A debt collector may contact your spouse, your attorney, the creditor or the credit reporting agency in connection with your debt. If the bill collector contacts anyone else, then he has violated the FDCPA. Indeed, you put the collector on notice that you are represented by an attorney, then the collector must contact the attorney, rather than you.
What Does The Debt Collector Have To Tell Me About The Debt?
Within five days after you are first contacted by the debt collector, he must send you a Validation Notice. This letter is supposed to tell you:
- the amount of the debt;
- the name of the creditor to whom the debt is owed;
- a statement that unless you, within thirty days after receipt of the notice, dispute the validity of the debt, or any portion thereof, the debt will be assumed to be valid by the debt collector;
- a statement that if you notify the debt collector in writing within the thirty-day period that the debt, or any portion thereof, is disputed, the debt collector will obtain verification of the debt or a copy of a judgment against you and a copy of such verification or judgment will be mailed to you by the debt collector; and
- a statement that, upon your written request within the thirty-day period, the debt collector will provide you with the name and address of the original creditor, if different from the current creditor.
What If I Don’t Think I Owe The Debt?
If you’ve been contacted by debt collectors but don’t think you don’t have any debt you can send them a letter. In the letter, say that you don’t owe any or all of the money, or ask for verification of the debt.
If you send the letter within 30 days of getting the validation notice, the collector has to send you written verification of the debt, like a copy of a bill for the amount you owe, before it can start trying to collect the debt again. You also can get a collector to stop contacting you, at any time, by sending a letter by mail asking for contact to stop.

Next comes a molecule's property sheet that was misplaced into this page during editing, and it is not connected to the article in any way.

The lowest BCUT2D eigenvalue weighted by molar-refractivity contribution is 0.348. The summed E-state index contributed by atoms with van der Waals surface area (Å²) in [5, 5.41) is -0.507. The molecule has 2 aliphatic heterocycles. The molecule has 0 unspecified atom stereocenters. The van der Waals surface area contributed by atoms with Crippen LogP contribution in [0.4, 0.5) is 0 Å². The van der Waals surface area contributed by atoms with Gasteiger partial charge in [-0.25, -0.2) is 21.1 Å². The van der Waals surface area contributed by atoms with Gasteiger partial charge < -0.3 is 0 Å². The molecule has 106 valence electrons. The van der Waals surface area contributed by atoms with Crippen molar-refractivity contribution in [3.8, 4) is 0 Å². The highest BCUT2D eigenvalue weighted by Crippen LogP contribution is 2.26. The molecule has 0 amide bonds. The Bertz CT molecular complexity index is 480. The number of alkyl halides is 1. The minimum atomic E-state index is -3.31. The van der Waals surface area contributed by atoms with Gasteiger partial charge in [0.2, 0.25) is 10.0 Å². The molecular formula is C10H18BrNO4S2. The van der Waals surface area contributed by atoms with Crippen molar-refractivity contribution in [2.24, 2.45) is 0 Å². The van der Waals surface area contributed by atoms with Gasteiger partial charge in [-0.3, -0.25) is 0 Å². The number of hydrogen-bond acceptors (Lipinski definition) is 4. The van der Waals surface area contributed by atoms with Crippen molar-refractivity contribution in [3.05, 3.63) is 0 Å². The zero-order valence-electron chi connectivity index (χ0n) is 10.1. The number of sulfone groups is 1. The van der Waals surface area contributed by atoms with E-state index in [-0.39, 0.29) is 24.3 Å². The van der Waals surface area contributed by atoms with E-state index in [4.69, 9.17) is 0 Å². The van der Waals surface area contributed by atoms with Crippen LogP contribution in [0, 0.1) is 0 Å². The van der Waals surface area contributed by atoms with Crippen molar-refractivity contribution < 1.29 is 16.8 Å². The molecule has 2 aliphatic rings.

What Are Debt Collectors Not Allowed To Do?
Here are five tactics that debt collectors are specifically forbidden from using:
1. Pretend to Work for a Government Agency
The FDCPA prohibits debt collectors from pretending to work for any government agency, including law enforcement. They also cannot claim to be working for a consumer reporting agency.
2. Threaten to Have You Arrested
Collection agencies cannot falsely claim that you have committed a crime or say you will be arrested if you don’t repay the money they say you owe.
First of all, the agencies cannot issue arrest warrants or have you put in jail. Furthermore, failing to repay a credit card debt, mortgage, car loan, or medical bill in a timely manner doesn’t land you in prison.
3. Publicly Shame You
Debt collectors are not permitted to try to publicly shame you into paying money that you may or may not owe.
In fact, they’re not even allowed to contact you by postcard. They cannot publish the names of people who owe money. They can’t even discuss the matter with anyone other than you, your spouse, or your attorney.
4. Try to Collect Debt You Don’t Owe
Some debt collectors will knowingly or unknowingly rely on incorrect information to try to get money out of you.
The creditor you originally owed money may have sold your debt to a collection agency, which in turn may have sold it to another collection agency. A mistake somewhere along the way could mean that the collector contacting you has incorrect information.